Internationales Doktorandenkolleg Philologie




Dissertationsprojekt Emanuele Ciarrocchi

The Iota of Heresy. Poetic Effects and Heterodox Positions in Dante’s Divine Comedy.

My project aims at investigating the concept of heresy in Dante's work. With my research, I will attempt to clarify multiple interpretative problems that the poet's silence on the subject has raised over seven centuries of textual exegesis (i.e.: the peculiar nature, also morphological, of the sixth circle; the choice of Epicurus as exemplum of heresy; the distance between heretics and schismatics and the presence of Dolcino among the latter). In this way, and through a philological as well as historical examination, I will try to offer a new reading of some of the Commedia’s textual cruces.

In Matthew 5,18, Jesus promises that “not one jot” will pass from the law until all be fulfilled. The addition or omission of this “jot” was a central point of debate at the Council of Nicaea: should we read homoousios or homoiousios? From the very beginning of the history of Christianity, small changes and textual variants mattered and could even become dangerous in times when religious dissenters were persecuted.

So, if one letter can wreak such havoc in highly controlled text genres such as creeds or treatises, what happens when religious questions are dealt with in poetry? In a text as distant in time as Dante’s Commedia, it is sometimes difficult to decide whether we are dealing with a poetic detail aimed at suggestive polysemy, or with a problem of textual tradition and philologically correct edition. As an example (also involving the letter ‘i’), in Inferno IX, 115, Dante claims that the many tombs of the heretics from the sixth circle of hell make “tutt’il loco varo”. In this case, reading ‘varo’ (diversified) or, as Boccaccio suggests, ‘vario’ (made in squares) makes an important difference in the interpretation of the canto. A basic problem for a text that must be interpretated on the fourfold sense of scripture (i.e. literal, allegorical, metaphorical and eschatological).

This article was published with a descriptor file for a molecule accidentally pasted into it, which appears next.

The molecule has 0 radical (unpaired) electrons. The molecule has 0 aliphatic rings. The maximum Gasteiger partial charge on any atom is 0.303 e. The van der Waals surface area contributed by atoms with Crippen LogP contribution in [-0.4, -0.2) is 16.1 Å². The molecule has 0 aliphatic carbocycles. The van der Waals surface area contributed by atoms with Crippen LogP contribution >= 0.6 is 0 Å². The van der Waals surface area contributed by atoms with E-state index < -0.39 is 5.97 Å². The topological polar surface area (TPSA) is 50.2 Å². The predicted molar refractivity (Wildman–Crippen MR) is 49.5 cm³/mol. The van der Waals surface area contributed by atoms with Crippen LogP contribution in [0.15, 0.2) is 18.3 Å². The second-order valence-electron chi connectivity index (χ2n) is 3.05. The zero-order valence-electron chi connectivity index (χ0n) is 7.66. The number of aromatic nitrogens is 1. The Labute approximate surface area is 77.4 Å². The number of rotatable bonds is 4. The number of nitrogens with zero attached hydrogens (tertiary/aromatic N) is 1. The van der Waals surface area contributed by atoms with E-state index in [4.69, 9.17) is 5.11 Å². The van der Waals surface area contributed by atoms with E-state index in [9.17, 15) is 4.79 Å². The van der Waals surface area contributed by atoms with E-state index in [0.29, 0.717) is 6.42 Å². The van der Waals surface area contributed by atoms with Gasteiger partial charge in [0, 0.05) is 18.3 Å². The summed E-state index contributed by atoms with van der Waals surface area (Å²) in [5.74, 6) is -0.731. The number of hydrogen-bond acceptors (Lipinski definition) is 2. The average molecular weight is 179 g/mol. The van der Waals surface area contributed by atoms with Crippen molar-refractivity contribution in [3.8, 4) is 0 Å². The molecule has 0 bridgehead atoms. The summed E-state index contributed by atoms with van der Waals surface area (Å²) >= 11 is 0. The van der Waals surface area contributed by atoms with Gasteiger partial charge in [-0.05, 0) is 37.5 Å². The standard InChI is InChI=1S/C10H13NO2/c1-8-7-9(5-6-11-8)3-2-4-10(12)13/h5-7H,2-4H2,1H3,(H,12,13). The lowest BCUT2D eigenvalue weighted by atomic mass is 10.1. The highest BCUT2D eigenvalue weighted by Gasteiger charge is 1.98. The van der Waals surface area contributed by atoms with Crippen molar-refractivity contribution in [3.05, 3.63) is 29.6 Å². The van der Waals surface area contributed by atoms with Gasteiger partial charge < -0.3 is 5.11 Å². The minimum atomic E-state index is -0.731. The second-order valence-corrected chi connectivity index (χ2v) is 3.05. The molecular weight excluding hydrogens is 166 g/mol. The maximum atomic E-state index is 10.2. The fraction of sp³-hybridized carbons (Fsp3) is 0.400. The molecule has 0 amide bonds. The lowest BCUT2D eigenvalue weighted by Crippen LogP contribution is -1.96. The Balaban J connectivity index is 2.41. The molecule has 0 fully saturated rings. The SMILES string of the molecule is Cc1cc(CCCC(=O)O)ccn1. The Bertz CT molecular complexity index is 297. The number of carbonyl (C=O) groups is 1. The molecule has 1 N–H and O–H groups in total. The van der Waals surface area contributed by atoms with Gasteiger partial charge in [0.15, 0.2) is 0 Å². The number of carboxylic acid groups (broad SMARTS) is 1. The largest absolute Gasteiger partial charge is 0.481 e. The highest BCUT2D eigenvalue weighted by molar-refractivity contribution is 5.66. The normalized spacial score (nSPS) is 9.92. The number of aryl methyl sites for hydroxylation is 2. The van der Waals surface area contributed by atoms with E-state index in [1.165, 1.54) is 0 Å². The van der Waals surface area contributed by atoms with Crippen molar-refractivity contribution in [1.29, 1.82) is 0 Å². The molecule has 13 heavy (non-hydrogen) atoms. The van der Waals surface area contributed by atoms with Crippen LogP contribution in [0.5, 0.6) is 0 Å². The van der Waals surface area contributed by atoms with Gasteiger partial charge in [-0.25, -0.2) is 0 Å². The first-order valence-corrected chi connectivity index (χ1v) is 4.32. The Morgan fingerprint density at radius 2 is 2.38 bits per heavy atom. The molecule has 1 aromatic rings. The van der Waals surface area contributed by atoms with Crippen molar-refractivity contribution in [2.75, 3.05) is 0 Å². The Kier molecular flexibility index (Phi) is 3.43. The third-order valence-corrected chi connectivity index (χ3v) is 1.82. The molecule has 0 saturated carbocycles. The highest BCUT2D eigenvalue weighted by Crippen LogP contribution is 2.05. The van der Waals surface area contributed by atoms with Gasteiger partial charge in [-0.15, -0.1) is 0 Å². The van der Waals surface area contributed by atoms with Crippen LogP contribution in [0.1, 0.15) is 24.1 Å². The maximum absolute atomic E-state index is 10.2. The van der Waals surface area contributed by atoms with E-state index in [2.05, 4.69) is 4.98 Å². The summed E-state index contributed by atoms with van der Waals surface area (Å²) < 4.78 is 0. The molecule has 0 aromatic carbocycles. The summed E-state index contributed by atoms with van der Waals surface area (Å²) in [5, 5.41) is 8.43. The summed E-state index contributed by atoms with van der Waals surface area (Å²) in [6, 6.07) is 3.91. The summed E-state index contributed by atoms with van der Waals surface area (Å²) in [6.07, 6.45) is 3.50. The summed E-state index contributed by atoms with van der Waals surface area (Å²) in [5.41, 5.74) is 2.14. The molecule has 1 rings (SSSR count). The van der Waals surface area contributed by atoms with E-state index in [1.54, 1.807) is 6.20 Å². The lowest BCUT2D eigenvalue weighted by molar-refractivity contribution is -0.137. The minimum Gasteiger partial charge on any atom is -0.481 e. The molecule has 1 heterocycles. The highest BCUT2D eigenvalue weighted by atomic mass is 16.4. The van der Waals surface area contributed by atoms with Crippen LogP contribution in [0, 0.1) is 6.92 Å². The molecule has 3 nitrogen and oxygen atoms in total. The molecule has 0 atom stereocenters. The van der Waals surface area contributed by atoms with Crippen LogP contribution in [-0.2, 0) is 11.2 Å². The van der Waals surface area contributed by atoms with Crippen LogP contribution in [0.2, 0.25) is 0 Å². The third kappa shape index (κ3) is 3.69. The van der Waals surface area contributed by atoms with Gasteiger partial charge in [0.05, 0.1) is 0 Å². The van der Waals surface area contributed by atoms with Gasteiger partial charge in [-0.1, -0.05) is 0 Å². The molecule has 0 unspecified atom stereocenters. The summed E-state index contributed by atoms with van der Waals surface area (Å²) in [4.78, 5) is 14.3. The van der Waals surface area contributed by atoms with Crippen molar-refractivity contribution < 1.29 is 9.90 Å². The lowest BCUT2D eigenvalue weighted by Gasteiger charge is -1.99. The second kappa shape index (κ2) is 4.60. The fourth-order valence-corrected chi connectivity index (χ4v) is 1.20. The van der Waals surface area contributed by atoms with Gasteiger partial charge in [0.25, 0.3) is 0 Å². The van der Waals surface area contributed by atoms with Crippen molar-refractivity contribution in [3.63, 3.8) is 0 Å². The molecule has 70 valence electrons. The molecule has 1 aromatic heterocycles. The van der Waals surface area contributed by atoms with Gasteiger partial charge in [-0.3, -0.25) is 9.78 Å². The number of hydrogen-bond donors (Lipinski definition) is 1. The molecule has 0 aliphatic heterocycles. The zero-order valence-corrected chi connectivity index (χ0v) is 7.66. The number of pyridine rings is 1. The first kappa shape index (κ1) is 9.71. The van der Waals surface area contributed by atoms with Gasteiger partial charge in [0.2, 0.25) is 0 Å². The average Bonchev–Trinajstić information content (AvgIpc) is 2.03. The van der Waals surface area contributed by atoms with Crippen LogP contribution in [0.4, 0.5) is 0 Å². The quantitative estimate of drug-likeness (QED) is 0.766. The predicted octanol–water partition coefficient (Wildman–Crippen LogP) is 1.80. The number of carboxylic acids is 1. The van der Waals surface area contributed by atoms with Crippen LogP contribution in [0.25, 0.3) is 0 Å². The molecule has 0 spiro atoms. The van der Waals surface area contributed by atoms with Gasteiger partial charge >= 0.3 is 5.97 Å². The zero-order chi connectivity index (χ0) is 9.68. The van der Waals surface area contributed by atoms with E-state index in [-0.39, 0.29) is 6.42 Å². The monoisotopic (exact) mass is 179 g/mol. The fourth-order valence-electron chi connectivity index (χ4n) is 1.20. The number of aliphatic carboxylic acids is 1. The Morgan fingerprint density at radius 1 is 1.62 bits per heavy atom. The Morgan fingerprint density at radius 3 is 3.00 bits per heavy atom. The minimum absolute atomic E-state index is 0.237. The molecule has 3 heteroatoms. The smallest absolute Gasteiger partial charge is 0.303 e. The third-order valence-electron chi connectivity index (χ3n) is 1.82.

I claim these are issues that can only be answered by exploring in detail the larger context of both Dante’s works (with particular attention to his statements or reticence about heresy) and his contemporary theological thinking. In particular, when studying the latter, we should bear in mind that the Catholic doctrine was more dynamic in the Middle Ages than it is today: boundaries between orthodox and heterodox ideas were constantly being redefined and at times shifted. For this reason, I will enrich my project with a historical approach aimed at highlighting Dante's position in relation to the contemporary debate on heresy. This will show both Dante's degree of radicality in relation to his contemporaries and his role as a history maker.


Supervisor: Prof. Dr. Florian Mehltretter